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A sinner needs more care than the righteous

I believe that Donald Tsang Yam-kuen, like the Prodigal, regrets his misdeed

A sinner needs more care than the righteous

Former Hong Kong chief executive Donald Tsang walks toward his car from the High Court after the jury found him guilty of misconduct in his high-profile corruption trial, in Hong Kong on Feb. 17. Tsang, 72, is the most senior city official ever to be convicted in a criminal trial, at a time when residents are losing faith in Hong Kong's leaders, as a string of prominent corruption cases fuel public suspicions over cosy links between authorities and business leaders. (Photo by Anthony Wallace/AFP)

Sin Tsz, Hong Kong
Hong Kong

March 9, 2017

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Just before Donald Tsang Yam-kuen, the former chief executive of Hong Kong, was found guilty of misconduct in public office and sentenced to 20 months imprisonment, he wrote an article reflecting on the ordeals he had gone through during five years of investigations and trials.

In times of challenges, fervent Catholics pray for God's blessings, seek His will or offer thanks for His guidance. I think Tsang, who is publicly known for attending Mass almost every day, would do the same.

In his article written for AM730, a free tablet in Hong Kong, Tsang cited Reinhold Niebuhr's "Serenity Prayer." It showed there has been reflection and prayers made for a serene soul.

Five years ago, I wrote an article complaining about Tsang when the allegations of corruption came to the light. I was angry by his alleged deeds of obtaining petty advantages, which betrayed the trust of the Hong Kong people.

In considering how Tsang adhered to his faith and entrusted everything to God all through the five years have changed my views on him. I believe he has awakened.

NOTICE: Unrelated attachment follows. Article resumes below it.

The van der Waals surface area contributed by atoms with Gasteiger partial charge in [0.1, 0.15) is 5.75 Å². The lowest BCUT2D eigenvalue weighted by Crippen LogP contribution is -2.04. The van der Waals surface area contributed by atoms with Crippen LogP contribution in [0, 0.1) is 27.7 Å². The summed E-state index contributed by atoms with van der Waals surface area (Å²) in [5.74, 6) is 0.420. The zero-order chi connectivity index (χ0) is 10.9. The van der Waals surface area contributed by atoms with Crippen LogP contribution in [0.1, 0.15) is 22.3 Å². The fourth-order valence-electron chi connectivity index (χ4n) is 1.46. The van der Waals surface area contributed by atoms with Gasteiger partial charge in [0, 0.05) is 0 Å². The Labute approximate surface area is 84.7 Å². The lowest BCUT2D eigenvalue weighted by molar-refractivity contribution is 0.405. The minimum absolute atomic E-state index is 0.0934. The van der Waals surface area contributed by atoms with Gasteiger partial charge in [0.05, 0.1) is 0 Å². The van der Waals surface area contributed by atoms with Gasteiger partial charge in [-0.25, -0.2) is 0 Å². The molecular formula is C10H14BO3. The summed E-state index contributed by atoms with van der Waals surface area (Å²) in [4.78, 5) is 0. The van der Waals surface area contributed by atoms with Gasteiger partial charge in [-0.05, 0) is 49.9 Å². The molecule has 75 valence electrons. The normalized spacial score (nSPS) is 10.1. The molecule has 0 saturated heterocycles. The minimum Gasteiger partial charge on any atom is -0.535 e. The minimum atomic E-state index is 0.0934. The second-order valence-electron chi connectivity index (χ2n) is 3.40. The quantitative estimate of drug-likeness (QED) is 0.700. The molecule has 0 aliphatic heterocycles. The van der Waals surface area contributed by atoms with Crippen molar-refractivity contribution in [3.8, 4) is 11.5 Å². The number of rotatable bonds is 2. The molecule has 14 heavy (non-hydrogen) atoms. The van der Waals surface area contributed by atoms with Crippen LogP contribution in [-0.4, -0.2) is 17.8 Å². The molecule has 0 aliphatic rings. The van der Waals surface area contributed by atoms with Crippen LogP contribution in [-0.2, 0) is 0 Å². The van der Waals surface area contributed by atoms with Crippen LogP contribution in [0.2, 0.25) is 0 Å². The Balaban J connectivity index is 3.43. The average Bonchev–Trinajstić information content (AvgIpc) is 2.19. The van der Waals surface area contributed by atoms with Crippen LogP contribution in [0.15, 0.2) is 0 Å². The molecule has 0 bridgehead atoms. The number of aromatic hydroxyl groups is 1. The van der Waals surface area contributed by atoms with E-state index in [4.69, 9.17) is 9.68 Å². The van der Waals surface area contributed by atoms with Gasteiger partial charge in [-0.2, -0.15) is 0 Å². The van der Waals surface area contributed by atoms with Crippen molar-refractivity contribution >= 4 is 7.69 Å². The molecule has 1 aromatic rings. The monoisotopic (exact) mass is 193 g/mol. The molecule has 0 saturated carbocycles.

But now on social media, I see other people and even Catholics don't think the same. When they learned that Cardinal Joseph Zen Ze-kiun, the bishop emeritus of Hong Kong, intended to hold a Mass for Tsang when he visited him in hospital, these people asked "why say Mass for a person who does not feel remorseful for what he has done?"

Such comments lead me to reflect. How many people really repent in an ordinary Mass? If no one repents, does it mean a priest needs not say Mass for his flock?

And how do we know that Tsang did not repent at all?

Some media reported that Tsang cried out aloud in front of the cardinal. Though I could not verify the reason for his crying, it reminds me about the biblical Parable of the Prodigal Son.

The prodigal son regretted what he had done. While he returned to his father's place, he said, "Father, I have sinned against heaven and against you."

It also reminded me another episode in the Gospel: Jesus heard the Pharisees asking his disciples, "Why does your teacher eat with tax collectors and sinners?" Jesus told them, "It is not the healthy who need a doctor, but the sick… For I have not come to call the righteous, but sinners."

Yes, we need pastors to walk with us sinners and those who are spiritually poor. Saints probably do not need such pastoral care.

The cardinal, who makes regular visit to prisoners, visited Tsang not because of his special status as a former government official and not to say he is now a disgraced one. Once, Cardinal Zen used to be critical of Tsang when he was the chief executive. One example in 2005 was that when Cardinal Zen was the main bishop of Hong Kong, he rigorously criticized political reform tabled by Tsang that offered no direction or timetable, and thus was not worthy for supporting. The cardinal even appealed to Catholics to join a rally against political reform.

But when Tsang was put on trial, the cardinal wrote for him a letter of mitigation, hoping the judge would handle the case leniently and not to throw a 72-year-old man into jail.

After Tsang's conviction, the cardinal, who had just returned from an overseas trip, dragged his tired body to visit Tsang in hospital where he was being held after complaining of breathing problems the same evening after his conviction.

News images showed the tired face of the elderly cardinal sitting on a bench waiting for his turn to see Tsang. He did not abandon his flock in time of difficulty just because they used to have different political views.

It is true as the Chinese proverb: "It is easy to put icing on cakes but difficult to send coal in snowy weather."

I think the episode of the hospital visit was a perfect manifestation of what mercy is. 

Sin Tsz is the pseudonym of a Catholic Church worker in Hong Kong.

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